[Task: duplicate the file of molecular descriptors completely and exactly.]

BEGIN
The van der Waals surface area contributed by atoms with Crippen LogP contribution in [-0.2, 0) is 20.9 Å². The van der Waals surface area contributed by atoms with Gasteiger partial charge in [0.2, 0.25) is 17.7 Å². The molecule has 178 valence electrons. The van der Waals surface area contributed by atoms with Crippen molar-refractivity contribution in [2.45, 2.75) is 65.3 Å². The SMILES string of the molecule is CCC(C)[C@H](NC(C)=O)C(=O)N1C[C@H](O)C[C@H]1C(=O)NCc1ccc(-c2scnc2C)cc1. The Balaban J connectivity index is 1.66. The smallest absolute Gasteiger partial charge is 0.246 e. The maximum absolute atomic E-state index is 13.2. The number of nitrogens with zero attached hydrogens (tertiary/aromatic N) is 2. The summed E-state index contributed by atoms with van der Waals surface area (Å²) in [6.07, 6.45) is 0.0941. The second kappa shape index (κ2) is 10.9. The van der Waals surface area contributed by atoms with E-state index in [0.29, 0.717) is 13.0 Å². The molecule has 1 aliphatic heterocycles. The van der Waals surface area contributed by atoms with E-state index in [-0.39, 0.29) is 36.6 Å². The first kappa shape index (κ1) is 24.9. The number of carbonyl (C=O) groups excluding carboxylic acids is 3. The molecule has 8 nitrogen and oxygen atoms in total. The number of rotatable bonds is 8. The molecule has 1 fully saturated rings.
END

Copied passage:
The van der Waals surface area contributed by atoms with Crippen LogP contribution in [-0.2, 0) is 20.9 Å². The van der Waals surface area contributed by atoms with Gasteiger partial charge in [0.2, 0.25) is 17.7 Å². The molecule has 178 valence electrons. The van der Waals surface area contributed by atoms with Crippen molar-refractivity contribution in [2.45, 2.75) is 65.3 Å². The SMILES string of the molecule is CCC(C)[C@H](NC(C)=O)C(=O)N1C[C@H](O)C[C@H]1C(=O)NCc1ccc(-c2scnc2C)cc1. The Balaban J connectivity index is 1.66. The smallest absolute Gasteiger partial charge is 0.246 e. The maximum absolute atomic E-state index is 13.2. The number of nitrogens with zero attached hydrogens (tertiary/aromatic N) is 2. The summed E-state index contributed by atoms with van der Waals surface area (Å²) in [6.07, 6.45) is 0.0941. The second kappa shape index (κ2) is 10.9. The van der Waals surface area contributed by atoms with E-state index in [0.29, 0.717) is 13.0 Å². The molecule has 1 aliphatic heterocycles. The van der Waals surface area contributed by atoms with E-state index in [-0.39, 0.29) is 36.6 Å². The first kappa shape index (κ1) is 24.9. The number of carbonyl (C=O) groups excluding carboxylic acids is 3. The molecule has 8 nitrogen and oxygen atoms in total. The number of rotatable bonds is 8. The molecule has 1 fully saturated rings.